DATA CENTRE SPECIAL: Evolving data centre models

DATA CENTRE SPECIAL: Evolving data centre models

As global carriers increasingly move towards the cloud and higher-capacity services and networks, the role of the data centre has been shifting from pure storage and connectivity into a place to do business with multiple tenants. Gareth Willmer investigates the moving market dynamics.

Bigger hasn’t always necessarily meant better in the data centre market, but lately this seems to be changing.

In the US, market data shows that organisations have moved away from smaller, less efficient and more remote server rooms in the face of the economic crisis. This in turn has led service providers towards congregating at larger data centres, a trend that only looks set to accelerate.

Global data centre provider Equinix cites recent figures from research company IDC which forecasts that the total number of data centres in the US will fall from 2.94 million to 2.89 million between 2012 and 2016. Equinix says this reflects the move from older network-only PoPs to large multi-tenant data centres as cloud services gain traction. While this is a relatively small drop in numbers, it indicates something about the way the US market is changing. This is particularly evident when taking into account that IDC also expects total US data centre space to grow from 611 million to more than 700 million square feet over the same period, representing a rise of almost 15%.

According to IDC, the move to virtualisation and server consolidation has contributed to a decline in the size and number of smaller data centres as applications are shifted to larger central facilities. IDC says the content explosion and rise of the cloud have simultaneously helped bolster the number and size of larger data centres, with a significant 20% growth in the average capacity of US ‘mega’ data centres to 50,000 square feet between 2009 and 2012. “There’s definitely an increase in space in data centres,” says Anthony Rossabi, SVP of service provider markets at US data centre provider Telx. “There are more and more folks that want access to multiple customers. It gives folks the ability to see and interconnect with those who might be in data centres.”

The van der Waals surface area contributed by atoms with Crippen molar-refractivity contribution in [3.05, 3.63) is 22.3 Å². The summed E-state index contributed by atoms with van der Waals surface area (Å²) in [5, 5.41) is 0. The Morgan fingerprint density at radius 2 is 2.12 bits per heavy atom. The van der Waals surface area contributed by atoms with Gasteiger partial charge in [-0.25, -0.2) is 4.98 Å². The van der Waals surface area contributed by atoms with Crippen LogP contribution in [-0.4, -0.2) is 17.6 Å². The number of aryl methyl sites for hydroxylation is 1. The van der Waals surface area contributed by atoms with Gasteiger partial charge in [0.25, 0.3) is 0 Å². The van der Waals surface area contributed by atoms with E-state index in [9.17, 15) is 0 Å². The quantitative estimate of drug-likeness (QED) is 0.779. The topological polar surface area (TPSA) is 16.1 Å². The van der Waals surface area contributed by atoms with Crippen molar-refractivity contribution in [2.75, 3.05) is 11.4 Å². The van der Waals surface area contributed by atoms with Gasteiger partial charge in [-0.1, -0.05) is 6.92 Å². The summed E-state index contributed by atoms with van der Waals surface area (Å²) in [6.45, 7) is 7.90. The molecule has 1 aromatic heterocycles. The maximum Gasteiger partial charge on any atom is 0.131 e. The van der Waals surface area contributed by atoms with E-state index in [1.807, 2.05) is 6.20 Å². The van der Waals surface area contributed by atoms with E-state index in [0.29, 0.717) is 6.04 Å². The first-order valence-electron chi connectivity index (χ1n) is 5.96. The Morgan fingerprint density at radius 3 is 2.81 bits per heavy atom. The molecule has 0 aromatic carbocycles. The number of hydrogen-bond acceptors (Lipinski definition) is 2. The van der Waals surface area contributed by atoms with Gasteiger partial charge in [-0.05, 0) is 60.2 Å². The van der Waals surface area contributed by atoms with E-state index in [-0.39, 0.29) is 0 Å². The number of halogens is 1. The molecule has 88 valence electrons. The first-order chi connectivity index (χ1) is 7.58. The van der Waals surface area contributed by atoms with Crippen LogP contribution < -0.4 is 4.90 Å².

According to Rossabi, carrier-dense facilities broaden the options for customers, providing diverse paths for connectivity and allowing them to cut down on latency by being closer to the customer. “I think that as the cloud continues to develop there will be more and more facilities in different markets,” he says.

Adam Janota, EMEA director for global networks at Equinix, says 90% of global data centres are small locations, while only 10% are larger and the focus on the latter is set to rise. “Enterprises are going towards an outsourcing model and this is a global trend,” says Janota, although he adds that the US tends to lead in the cloud adoption and outsourcing market.

Richard Villars, vice-president of data centre and cloud at IDC, adds that the perception of a data centre is evolving from a room or building where an organisation puts its IT equipment to a facility on which it might build and run its business.

Multi-tenant attraction

The apparent rise in appeal of the multi-tenant data centre will be music to the ears of major carrier-neutral data centre providers, which have sought to create marketplaces and business communities in their facilities in which to help cross-connect customers.